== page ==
Security, and cybersecurity in particular, were hot topics even before the COVID-19 pandemic, especially in the context of 5G networks. What the pandemic has demonstrated is that even a very conservative approach which assumed that you are safe if you don’t open your system doesn’t apply anymore.

Moving to remote work vs the security issue

The pandemic has forced many businesses to move to remote work. Those who counted on the security provided by the physical walls of their offices faced a real challenge. Even system administrators were forced to start working remotely, because systems couldn’t be left unattended. Counting on some administrative tasks being able to be done as safely as always because they have been always done behind the physical walls ceased to work.

Those companies which had already invested heavily in security (assuming that working from “inside” should be equally well protected as working remotely) turned out to be much better prepared for the unexpected changes.

Lessons learnt: the network architecture perspective

What does it teach us in respect to network architecture? It proves that the strategy that assumed sacrificing openness of the architecture to guarantee a more secure network is wrong.

Closed architecture doesn’t ensure the security, as there is no safe “inside”. Therefore, openness of the architecture need not be perceived as a compromise between security and flexibility. There is no alternative to investing in security, and potential threats can come from any directions.

Invest in security once and thrive long-term

Once you invest in security, you can take advantage of the benefits of open architecture flexibility, for example having AI/ML delivered via your partner’s ecosystem. This is expected to help remove the last remaining objectives to utilizing the cloud in favor of having everything behind your own physical walls.

Moreover, when data security and regulations require that information shouldn’t leave a given region, cloud providers can already offer solution with cloud infrastructure that can be located on a customer’s premises and/or on the “edge”. So, a cloud solution can allow you to control where your data are stored and processed, and offer the full potential of cloud computing.

For telecommunications which have implemented NFV/SDN and softwarization of the network, this means faster progress, where network functions can be run as cloud-native applications. In particular, edge computing combined with open RAN (see our blog post about open RAN) can help telecoms take advantage of cloud computing benefits and its security features.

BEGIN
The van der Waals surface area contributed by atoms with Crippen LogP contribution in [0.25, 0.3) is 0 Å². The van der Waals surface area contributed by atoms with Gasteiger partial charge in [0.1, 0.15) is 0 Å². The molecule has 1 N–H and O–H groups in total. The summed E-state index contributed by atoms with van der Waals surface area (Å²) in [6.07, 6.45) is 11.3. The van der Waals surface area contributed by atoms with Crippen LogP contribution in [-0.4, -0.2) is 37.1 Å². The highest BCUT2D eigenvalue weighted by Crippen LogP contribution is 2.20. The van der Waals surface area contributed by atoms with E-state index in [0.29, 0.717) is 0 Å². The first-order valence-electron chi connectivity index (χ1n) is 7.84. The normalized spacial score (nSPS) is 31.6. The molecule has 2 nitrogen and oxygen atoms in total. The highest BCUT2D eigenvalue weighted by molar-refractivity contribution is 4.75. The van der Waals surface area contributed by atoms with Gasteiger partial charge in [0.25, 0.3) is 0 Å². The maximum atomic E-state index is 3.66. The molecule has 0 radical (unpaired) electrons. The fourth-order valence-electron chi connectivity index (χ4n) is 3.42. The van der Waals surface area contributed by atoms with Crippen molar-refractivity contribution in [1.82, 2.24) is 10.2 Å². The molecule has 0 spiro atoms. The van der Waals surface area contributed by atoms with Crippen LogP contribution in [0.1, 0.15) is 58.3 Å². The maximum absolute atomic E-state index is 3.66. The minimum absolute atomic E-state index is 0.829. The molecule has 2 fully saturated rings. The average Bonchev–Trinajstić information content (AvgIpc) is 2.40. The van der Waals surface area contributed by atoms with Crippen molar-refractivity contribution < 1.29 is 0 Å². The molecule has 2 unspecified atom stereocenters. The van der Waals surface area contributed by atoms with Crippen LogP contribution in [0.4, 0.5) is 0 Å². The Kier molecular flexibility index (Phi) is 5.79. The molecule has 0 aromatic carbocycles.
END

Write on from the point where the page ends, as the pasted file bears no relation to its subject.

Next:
Security as a service

Another aspect of security is the potential for communication service providers to offer their customers security as a service solutions, especially as the awareness that security must be in place for any business (even a small one) is rising.

While CSPs may have already started partnerships with cloud providers in respect to 5G edge services, this awareness might help them leverage the security competences of hyperscalers, for whom the security is a matter of business life and death. This partnership may not be without friction, as there’s always the question of who “owns” the end-customers, and who gets most out of the revenue. But from the security point of view, such partnerships between telcos and hyperscalers combined with open source crowd intelligence is probably the best way forward.

Of course, there will always be a game of cat and mouse between service providers and hackers/cybercriminals. Nevertheless, there’s no alternative to a modern security system developed according to the principle of “security by design”. Security breaches will not be eliminated, but a modern system design should not have a single door which, once cracked, gives intruders access to all of the rooms in your house.

Author

Łukasz Mendyk

OSS Product Manager

Łukasz specializes in solutions based on the concept of catalog-driven fulfillment, as well as on innovative concepts such as Self-Organizing Networks, Software Defined Networking (SDN), and Network Function Virtualization (NFV).

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